Bright Spot Farm

Bright Spot Farm is an agriculture-focused training program of the West End Neighborhood House. Founded in 2011 with the goal of providing paid employment training pathways for young adults, Today, Bright Spot Farm continues to provide meaningful hands-on work experience and training to 25 high school students from Wilmington and New Castle County each year. We believe in the power of farming to transform people through building confidence and fostering leadership. Our objective is to heal and empower the young people in our program by rooting our farming in an ethic of community service. Bright Spot Farms operates a working farm and nursery/garden center through which it trains youth and sells bedding plants, vegetable and herb starts, and fresh chemical-free vegetables to its Wilmington and New Castle community. 

Bright Spot Farm 2022 Year-End Report

Employment and Training


youth employed through Bright Spot Farms


youth employed in leadership positions


students certified in Forklift Operation


students certified in ServSafe Safe Food Handling


hands-on cooking demos during the summer Young Farmers
for 15 students


youth at community centers participated in in-person and online workshops on health and cooking

Community Food


CSA members in 2020 Summer CSA Program


CSA members in 2020 Winter CSA Program


families (240 individuals) in need received produce shares weekly from April – December


students received subsidized half shares during the summer

Additional Achievements

  • Continued to provide employment to youth during COVID (combination online and in-person once it was safe)
  • Constructed an outdoor classroom pavilion to safely provide instruction
  • Created online store and offered home delivery to ensure the safety of customers

Bright Spot History


Bright Spot Ventures was founded as a sister program to Lifelines, with the goal of providing paid employment training for youth aging out of foster care. It began as a book-selling business and evolved into the Cool Spring Farmers Market, which helped increase access to fresh food in the West Side of Wilmington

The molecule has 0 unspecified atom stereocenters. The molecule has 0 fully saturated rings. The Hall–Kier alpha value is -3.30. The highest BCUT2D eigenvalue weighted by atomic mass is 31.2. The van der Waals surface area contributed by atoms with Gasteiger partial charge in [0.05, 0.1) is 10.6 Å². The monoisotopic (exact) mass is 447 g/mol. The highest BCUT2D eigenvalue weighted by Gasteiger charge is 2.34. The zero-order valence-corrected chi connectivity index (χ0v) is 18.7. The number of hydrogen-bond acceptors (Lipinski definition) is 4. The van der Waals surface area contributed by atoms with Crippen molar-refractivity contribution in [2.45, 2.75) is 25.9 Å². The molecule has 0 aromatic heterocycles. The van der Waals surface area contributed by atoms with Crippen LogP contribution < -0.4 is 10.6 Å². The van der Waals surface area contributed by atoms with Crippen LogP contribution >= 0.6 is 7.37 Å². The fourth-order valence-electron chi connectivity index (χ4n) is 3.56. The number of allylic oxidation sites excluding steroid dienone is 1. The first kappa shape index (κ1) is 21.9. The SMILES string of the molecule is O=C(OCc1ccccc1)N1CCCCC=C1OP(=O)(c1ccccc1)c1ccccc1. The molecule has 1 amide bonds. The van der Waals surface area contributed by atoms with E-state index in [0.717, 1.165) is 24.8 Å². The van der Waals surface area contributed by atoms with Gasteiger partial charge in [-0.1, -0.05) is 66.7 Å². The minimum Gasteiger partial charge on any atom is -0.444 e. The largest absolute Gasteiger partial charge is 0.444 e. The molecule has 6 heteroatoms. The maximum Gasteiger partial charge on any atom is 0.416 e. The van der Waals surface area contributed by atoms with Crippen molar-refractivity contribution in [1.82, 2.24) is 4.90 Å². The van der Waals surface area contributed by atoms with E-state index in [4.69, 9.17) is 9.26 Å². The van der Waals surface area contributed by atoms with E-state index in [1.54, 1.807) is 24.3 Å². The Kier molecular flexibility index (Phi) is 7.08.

BSV began growing produce in 16 raised beds at the Rodney Street Reservoir Garden. The produce grown was then sold at the Cool Spring Farmers Market.


BSV partners with the Department of Health and Social Services to continue production and programming at the historic greenhouse on the DHSS Herman Holloway Campus. It “rebrands” as Bright Spot Farms (BSF) and breaks ground to add a ½ acre of in-ground vegetable production at Herman Holloway. BSF also begins selling produce at additional farmers markets and via a refrigerated truck (a.k.a. the ‘mobile market’).


New Castle County takes over running the Cool Spring Farmers Market, and BSF continues to serve the community as a vendor.


BSF expands production at Herman Holloway to 2 acres and begins to sell products wholesale to local restaurants and natural food stores. BSV adds the Young Farmers summer program for high school students.


BSF starts NeighborCare program to provide 50% discount at farmers markets to community members in need and continues to train both out-of-school youth and high school students. BSV also starts a Community Supported Agriculture (CSA) program.


BSF focuses on serving income qualifying high school students through the Young Farmers program year-round and provides home-delivery options for CSA customers. BSV partners with the Department of Health and Social Services and St. Francis hospital to feed 65 families in need weekly throughout the year during the COVID-19 pandemic.


For more information, contact:

Ruth Arias, Program Director
(302) 658-4171 ext. 261